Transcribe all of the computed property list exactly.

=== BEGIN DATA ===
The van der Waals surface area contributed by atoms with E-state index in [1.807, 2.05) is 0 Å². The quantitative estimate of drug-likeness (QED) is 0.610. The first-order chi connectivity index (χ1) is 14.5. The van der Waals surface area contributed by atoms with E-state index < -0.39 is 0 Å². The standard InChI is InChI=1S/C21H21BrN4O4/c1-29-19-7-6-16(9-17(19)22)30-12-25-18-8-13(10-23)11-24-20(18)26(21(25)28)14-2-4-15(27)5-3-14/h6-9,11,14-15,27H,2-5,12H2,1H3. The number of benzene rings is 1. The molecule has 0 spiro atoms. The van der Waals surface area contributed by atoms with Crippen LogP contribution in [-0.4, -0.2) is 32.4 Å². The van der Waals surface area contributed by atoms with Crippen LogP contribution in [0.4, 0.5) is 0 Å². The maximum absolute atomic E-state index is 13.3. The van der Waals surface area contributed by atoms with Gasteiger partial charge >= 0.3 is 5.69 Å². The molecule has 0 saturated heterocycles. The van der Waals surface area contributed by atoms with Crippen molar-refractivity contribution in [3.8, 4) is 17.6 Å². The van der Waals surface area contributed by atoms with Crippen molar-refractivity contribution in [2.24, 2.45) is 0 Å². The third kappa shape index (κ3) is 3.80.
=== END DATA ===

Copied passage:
The van der Waals surface area contributed by atoms with E-state index in [1.807, 2.05) is 0 Å². The quantitative estimate of drug-likeness (QED) is 0.610. The first-order chi connectivity index (χ1) is 14.5. The van der Waals surface area contributed by atoms with E-state index < -0.39 is 0 Å². The standard InChI is InChI=1S/C21H21BrN4O4/c1-29-19-7-6-16(9-17(19)22)30-12-25-18-8-13(10-23)11-24-20(18)26(21(25)28)14-2-4-15(27)5-3-14/h6-9,11,14-15,27H,2-5,12H2,1H3. The number of benzene rings is 1. The molecule has 0 spiro atoms. The van der Waals surface area contributed by atoms with Crippen LogP contribution in [-0.4, -0.2) is 32.4 Å². The van der Waals surface area contributed by atoms with Crippen LogP contribution in [0.4, 0.5) is 0 Å². The maximum absolute atomic E-state index is 13.3. The van der Waals surface area contributed by atoms with Gasteiger partial charge >= 0.3 is 5.69 Å². The molecule has 0 saturated heterocycles. The van der Waals surface area contributed by atoms with Crippen molar-refractivity contribution in [3.8, 4) is 17.6 Å². The van der Waals surface area contributed by atoms with Crippen molar-refractivity contribution in [2.24, 2.45) is 0 Å². The third kappa shape index (κ3) is 3.80.